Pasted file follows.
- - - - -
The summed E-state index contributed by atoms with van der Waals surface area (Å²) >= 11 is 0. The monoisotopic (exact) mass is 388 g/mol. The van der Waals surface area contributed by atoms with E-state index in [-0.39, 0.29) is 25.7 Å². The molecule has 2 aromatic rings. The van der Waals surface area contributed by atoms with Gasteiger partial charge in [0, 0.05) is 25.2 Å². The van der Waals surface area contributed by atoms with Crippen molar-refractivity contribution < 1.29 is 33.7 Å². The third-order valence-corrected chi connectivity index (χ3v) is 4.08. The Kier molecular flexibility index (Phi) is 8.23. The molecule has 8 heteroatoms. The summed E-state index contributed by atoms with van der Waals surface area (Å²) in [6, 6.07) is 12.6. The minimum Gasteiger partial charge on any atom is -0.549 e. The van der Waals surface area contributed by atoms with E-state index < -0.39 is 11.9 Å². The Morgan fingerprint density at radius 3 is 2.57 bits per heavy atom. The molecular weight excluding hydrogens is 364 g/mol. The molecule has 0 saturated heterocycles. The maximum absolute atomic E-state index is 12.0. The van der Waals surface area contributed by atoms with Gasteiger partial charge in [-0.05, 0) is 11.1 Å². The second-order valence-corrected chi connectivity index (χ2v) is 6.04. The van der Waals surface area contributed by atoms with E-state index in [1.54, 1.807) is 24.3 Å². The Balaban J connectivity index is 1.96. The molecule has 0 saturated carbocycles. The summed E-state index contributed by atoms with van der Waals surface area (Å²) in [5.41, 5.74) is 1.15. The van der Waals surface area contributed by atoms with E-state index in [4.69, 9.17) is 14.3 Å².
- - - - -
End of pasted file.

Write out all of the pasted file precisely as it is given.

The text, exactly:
The summed E-state index contributed by atoms with van der Waals surface area (Å²) >= 11 is 0. The monoisotopic (exact) mass is 388 g/mol. The van der Waals surface area contributed by atoms with E-state index in [-0.39, 0.29) is 25.7 Å². The molecule has 2 aromatic rings. The van der Waals surface area contributed by atoms with Gasteiger partial charge in [0, 0.05) is 25.2 Å². The van der Waals surface area contributed by atoms with Crippen molar-refractivity contribution < 1.29 is 33.7 Å². The third-order valence-corrected chi connectivity index (χ3v) is 4.08. The Kier molecular flexibility index (Phi) is 8.23. The molecule has 8 heteroatoms. The summed E-state index contributed by atoms with van der Waals surface area (Å²) in [6, 6.07) is 12.6. The minimum Gasteiger partial charge on any atom is -0.549 e. The van der Waals surface area contributed by atoms with E-state index < -0.39 is 11.9 Å². The Morgan fingerprint density at radius 3 is 2.57 bits per heavy atom. The molecular weight excluding hydrogens is 364 g/mol. The molecule has 0 saturated heterocycles. The maximum absolute atomic E-state index is 12.0. The van der Waals surface area contributed by atoms with Gasteiger partial charge in [-0.05, 0) is 11.1 Å². The second-order valence-corrected chi connectivity index (χ2v) is 6.04. The van der Waals surface area contributed by atoms with E-state index in [1.54, 1.807) is 24.3 Å². The Balaban J connectivity index is 1.96. The molecule has 0 saturated carbocycles. The summed E-state index contributed by atoms with van der Waals surface area (Å²) in [5.41, 5.74) is 1.15. The van der Waals surface area contributed by atoms with E-state index in [4.69, 9.17) is 14.3 Å².